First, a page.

Privatisation carries many threats to the role and scope of HE. The three pillars of the academy have traditionally been teaching, research, and service (Bourner, 2008). Private providers do not tend to be engaged in research; indeed, ‘freedom’ from the apparent burden of research is identified as a positive in one of the strategies:
Some successful for-profit models of online provision have benefited from using a different staff structure to that of UK HE institutions, with freelance tutors focusing on facilitation, teaching and assessment, with no expectation of engaging in research activity. (HEFCE, 2011, p. 19)
Yet this severing of the link between teaching and research neglects the symbiotic relationship between the two activities, and fundamentally changes the nature of both the academic profession, and HE itself (Boyer, 1990; Jenkins, Healey, & Zetter, 2007). Private providers are also unlikely to be interested in engaging in the ‘unprofitable’ civic and social activities traditionally associated with HE’s service mission (McGettigan, 2013). New providers may even be prepared to initially operate at a loss in order to seize markets from established HEIs; this is likely to be to the detriment of local communities who will no longer avail of the benefits associated with a local institution (University of Cambridge, 2011). The drive to privatise may also be a contributing factor in the overall narrowing of subject provision in HE. UK HEIs have historically tended to offer a broad range of disciplinary and subject provision. Privately funded providers, on the other hand, tend towards more vocational and specialised provision (BIS, 2013; McMahon, 2009), a trend that, as will be discussed later on, may be exacerbated by digital technologies (Carr-Chellman, 2005; Guri-Rosenblit, 2009; Selwyn, 2011).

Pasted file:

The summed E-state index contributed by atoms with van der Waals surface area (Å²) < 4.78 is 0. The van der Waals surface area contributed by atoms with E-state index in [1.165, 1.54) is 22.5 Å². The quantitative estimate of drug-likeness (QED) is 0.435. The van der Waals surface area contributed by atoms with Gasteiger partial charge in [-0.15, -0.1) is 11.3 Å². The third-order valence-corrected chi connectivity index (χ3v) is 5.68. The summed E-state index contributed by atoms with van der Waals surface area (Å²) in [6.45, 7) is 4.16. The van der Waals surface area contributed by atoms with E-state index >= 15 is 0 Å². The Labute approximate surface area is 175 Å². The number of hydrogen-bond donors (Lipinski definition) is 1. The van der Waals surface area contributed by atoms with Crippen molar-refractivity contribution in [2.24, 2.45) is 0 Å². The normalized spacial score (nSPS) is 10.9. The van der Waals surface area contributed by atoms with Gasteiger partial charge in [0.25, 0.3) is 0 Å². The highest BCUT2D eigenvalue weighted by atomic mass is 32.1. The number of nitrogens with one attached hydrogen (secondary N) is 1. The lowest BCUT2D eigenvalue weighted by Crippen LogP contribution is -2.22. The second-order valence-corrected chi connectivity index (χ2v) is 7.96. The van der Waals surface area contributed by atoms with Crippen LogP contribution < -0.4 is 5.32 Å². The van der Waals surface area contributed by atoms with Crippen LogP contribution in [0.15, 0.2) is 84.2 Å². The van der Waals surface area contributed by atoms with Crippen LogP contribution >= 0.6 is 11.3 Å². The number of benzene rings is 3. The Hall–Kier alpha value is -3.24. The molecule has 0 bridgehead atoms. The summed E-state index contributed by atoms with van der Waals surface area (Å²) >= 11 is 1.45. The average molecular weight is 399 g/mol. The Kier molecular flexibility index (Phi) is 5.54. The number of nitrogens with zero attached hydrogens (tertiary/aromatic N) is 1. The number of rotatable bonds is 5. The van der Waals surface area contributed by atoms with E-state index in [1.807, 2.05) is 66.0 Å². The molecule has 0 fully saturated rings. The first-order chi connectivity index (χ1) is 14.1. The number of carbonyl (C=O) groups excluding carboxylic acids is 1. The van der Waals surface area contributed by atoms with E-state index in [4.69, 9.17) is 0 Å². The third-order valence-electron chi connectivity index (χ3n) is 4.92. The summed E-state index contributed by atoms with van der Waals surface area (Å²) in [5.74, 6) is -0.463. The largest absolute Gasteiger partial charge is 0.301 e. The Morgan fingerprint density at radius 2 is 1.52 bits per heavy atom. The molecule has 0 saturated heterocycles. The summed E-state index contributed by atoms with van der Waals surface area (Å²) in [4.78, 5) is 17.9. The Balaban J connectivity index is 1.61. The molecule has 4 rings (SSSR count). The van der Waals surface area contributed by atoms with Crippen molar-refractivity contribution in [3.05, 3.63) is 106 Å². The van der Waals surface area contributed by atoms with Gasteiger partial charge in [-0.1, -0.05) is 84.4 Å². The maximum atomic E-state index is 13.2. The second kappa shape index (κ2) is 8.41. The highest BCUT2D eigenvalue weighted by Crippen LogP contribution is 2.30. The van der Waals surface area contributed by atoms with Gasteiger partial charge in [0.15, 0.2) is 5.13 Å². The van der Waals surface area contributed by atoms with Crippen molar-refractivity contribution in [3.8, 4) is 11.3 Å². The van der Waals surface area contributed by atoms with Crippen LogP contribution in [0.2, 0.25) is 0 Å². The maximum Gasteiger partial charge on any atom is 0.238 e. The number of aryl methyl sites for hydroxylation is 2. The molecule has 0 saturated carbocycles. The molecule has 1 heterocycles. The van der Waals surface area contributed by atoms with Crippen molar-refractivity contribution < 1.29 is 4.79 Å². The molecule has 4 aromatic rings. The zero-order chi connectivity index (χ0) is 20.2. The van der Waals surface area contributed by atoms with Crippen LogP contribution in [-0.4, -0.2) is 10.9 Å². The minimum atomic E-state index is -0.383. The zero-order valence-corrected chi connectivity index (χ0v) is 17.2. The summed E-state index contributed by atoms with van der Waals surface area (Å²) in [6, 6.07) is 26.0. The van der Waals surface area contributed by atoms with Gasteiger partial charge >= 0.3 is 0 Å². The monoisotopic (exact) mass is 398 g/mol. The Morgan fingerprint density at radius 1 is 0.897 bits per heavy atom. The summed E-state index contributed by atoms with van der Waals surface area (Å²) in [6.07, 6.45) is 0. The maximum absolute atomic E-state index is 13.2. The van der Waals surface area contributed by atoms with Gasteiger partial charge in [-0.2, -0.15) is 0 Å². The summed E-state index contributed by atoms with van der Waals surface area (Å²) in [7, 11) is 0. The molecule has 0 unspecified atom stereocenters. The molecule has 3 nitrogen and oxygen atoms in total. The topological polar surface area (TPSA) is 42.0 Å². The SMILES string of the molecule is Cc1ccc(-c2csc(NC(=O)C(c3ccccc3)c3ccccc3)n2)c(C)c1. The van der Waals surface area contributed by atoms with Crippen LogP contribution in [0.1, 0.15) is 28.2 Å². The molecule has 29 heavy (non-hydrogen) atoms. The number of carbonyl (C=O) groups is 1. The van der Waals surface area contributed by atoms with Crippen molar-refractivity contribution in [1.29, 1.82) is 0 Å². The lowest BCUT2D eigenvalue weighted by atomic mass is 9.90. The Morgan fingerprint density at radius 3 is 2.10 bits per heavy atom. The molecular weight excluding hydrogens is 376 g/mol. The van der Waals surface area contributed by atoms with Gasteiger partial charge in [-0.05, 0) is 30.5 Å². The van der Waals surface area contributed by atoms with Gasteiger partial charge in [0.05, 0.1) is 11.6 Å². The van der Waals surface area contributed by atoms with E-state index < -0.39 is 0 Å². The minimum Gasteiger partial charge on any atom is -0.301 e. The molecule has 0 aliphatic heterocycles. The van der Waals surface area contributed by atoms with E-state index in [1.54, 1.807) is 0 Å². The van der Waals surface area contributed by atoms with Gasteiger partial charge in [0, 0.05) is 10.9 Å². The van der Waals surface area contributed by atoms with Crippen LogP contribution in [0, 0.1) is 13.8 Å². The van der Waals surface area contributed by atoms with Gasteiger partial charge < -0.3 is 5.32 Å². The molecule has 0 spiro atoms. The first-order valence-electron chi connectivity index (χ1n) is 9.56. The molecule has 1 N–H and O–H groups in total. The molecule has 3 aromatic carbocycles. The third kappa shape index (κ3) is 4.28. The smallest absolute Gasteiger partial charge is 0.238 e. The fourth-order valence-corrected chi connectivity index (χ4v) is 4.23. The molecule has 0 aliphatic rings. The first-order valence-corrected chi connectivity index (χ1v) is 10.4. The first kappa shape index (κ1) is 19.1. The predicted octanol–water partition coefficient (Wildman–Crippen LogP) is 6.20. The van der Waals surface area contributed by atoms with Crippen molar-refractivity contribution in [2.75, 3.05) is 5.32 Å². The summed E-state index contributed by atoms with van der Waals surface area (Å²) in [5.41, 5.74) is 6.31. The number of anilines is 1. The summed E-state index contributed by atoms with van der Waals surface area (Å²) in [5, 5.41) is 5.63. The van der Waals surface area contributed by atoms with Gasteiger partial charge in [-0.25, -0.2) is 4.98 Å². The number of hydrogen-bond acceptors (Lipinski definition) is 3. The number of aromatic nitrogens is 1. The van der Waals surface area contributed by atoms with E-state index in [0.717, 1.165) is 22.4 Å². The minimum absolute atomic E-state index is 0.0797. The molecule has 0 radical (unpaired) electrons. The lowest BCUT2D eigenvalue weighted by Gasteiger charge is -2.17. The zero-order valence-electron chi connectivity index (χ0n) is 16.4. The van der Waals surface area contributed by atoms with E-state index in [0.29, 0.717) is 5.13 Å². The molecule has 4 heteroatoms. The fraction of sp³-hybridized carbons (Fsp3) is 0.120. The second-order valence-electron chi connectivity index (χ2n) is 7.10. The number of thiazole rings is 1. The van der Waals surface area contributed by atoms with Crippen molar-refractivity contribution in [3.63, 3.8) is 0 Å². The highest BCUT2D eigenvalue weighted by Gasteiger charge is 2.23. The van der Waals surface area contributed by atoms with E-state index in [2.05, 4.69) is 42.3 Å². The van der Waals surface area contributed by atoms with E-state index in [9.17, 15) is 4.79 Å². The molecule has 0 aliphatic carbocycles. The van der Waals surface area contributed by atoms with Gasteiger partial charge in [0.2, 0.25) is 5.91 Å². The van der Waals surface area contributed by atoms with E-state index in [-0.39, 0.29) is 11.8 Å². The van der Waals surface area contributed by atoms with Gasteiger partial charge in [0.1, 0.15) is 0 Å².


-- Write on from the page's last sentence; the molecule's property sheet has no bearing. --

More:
A further manifestation of privatisation is the increasing emphasis on partnerships between HE and commercial organisations. Across the strategies, commercial organisations are repeatedly framed as having a role to play in the establishment of markets for digital tools and resources:
[W]e need to improve education-industry partnerships to achieve innovative, effective and sustainable e-learning resources. (DfES, 2003, p. 13)
There are also significant opportunities for partnership with private organisations to produce content. (HEFCE, 2011, p. 7)
Indeed, the development of digital technologies for learning and teaching is frequently “predicated upon the involvement of commercial IT firms” (Selwyn, 2007a, p. 86). While not attended to in any of the strategies, the possible impact of such commercial interests needs to be considered: the software industry is driven by commercial imperatives for profit and efficiency, thus digital technologies tools and resources are not neutral, value free artefacts. Instead, a precarious balance of “public, private and political interests are embedded in every stage of the development of digital learning resources, from the designer’s drawing board to the learner’s desktop” (Selwyn, 2007b, p. 225). Furthermore, left unfettered, commercial developers may be inclined to prioritise the most ‘profitable’ subject areas and forms of knowledge (Clegg, Hudson, & Steel, 2003).
Efficiency and cost savings